Students of Marketing and Finance Specialization have shown higher degree of readiness to do anything to be entrepreneur and have ample confidence that they can achieve entrepreneurial goals with strong determination to create a firm with a mean of 14.95 and 13.36 respectively as compared to the students of HR and Operations. Overall, the students of marketing specialization have higher behavioural intentions to be entrepreneurs as compared to specializations.

The measure of the model quality was tested using the parameters RMSEA, NFI, TLI, CFI and PNFI. The results revealed that the model tested is good based on the indicators which are commonly used to estimate the goodness of fit. The indicators are given in Table 5.

All the above indicators are well within the threshold limits suggested by the researchers. Hence it is clear that the values above are indicative of good fit.

5. Conclusions

The entrepreneurial intention model applied to this study includes behavioural variables such as Personal Attitude, Subjective Norm, Perceived Behavior Control. The contribution of this paper is results of an empirical data attempted to complement existing research, mainly conceptual-literature on the influence of behavioral approaches for the explanation of the entrepreneurial intentions.

Table 4. Mean of TPB constructs for the specialization in the management program.

Table 5. Results of the Structural model with ML.

The structural equation model with maximum likelihood estimation method is used for the analysis. The model has explained 76.2% of the variation affecting the Entrepreneurial intentions of the students pursuing management program and found to be a good fit of the model. Among all the independent variables, Personal Attitude and Perceived Behaviour Control have significant influence in contributing to the entrepreneurial intentions which is in agreement of the work by Godin and Kok [15] . The Subjective Norm did not have any influence on the entrepreneurial intentions of the students and was the weakest predictor as affirmed by Armitage and Conner, M [14] .

The specialization in the management program did not have any influence on the entrepreneurial intentions. However based on the means, it is evident that the students who have opted marketing as their specialization have indicated interest in choosing entrepreneurship as their career followed by the students who opted for Finance as the specialization.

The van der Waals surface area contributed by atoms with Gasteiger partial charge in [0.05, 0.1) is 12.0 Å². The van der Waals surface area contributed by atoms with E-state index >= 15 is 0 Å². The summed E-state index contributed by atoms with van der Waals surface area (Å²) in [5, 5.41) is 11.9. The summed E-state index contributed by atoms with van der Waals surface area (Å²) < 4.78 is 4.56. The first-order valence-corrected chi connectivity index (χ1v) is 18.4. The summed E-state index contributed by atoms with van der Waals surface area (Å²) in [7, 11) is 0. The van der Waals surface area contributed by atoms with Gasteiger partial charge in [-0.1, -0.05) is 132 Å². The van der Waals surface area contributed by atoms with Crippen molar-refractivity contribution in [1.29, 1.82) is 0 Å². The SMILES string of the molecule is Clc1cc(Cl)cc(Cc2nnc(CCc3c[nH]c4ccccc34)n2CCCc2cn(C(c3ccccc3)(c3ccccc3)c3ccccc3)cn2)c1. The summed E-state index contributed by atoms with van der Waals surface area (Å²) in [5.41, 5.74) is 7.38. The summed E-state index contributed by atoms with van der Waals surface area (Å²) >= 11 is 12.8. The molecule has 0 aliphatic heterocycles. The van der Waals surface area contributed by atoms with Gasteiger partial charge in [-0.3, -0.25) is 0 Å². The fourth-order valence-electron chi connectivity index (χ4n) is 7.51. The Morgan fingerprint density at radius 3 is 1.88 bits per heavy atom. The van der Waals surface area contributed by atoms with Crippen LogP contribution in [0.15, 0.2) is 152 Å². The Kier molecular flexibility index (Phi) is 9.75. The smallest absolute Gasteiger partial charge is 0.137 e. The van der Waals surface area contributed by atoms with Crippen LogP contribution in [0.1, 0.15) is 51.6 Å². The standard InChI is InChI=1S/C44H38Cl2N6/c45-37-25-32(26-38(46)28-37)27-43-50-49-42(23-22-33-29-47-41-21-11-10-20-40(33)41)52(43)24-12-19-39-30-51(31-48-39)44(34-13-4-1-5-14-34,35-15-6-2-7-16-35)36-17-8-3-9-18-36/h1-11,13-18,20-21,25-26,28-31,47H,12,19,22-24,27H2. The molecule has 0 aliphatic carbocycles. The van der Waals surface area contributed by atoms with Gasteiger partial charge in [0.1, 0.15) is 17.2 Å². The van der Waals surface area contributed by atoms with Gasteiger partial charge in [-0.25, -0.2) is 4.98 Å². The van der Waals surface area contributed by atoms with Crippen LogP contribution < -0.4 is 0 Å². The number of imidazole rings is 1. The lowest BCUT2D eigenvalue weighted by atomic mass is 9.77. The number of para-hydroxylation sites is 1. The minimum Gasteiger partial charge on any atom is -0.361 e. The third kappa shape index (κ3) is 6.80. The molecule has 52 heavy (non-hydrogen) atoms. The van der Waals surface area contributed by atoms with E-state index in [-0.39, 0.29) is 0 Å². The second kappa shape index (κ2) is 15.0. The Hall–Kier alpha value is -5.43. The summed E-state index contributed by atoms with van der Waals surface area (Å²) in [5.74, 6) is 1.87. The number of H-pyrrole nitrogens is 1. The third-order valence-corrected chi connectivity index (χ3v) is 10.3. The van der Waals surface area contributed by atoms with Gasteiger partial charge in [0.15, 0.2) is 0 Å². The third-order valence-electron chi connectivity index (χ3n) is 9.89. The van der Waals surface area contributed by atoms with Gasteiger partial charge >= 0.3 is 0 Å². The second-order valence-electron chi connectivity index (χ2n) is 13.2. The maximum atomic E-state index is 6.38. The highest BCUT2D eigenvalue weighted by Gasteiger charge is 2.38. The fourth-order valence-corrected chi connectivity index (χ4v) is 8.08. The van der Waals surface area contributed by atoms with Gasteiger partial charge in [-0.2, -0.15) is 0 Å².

Management scholars are identified to be relatively smarter and more enterprising. Largely driven by the aspiration to earn wealth and status, they represent the significantly ambitious section of the young populace. Keeping it in view, it is recommended that courses pertaining to creativity, innovation, entrepreneurship and skills development must be introduced in the management program to foster the interest and acumen to become entrepreneurs. These young professionals need to be equipped with the essential knowledge, skills and competencies to create and develop profitable business ventures. This would help in evolving a balanced and progressive Entrepreneurial Ecosystem.

It was the maiden attempt to understand the entrepreneurial intentions of the students pursuing postgraduate program in management, more so as it also endeavored to examine the influence of specialization on students, to take up an entrepreneurial career. Albeit, the limited sample size places a valid constraint in terms of generalizability of the conclusions drawn, therefore the researchers intend to broaden the scope of this study. The data for this study was collected from a particular institution and this serves as a limitation as the findings cannot be generalized in a larger context. The researchers would extend this study across added number of institutions with a bigger sample size, to substantiate the findings in a larger context.

Conflicts of Interest

The authors declare no conflicts of interest regarding the publication of this paper.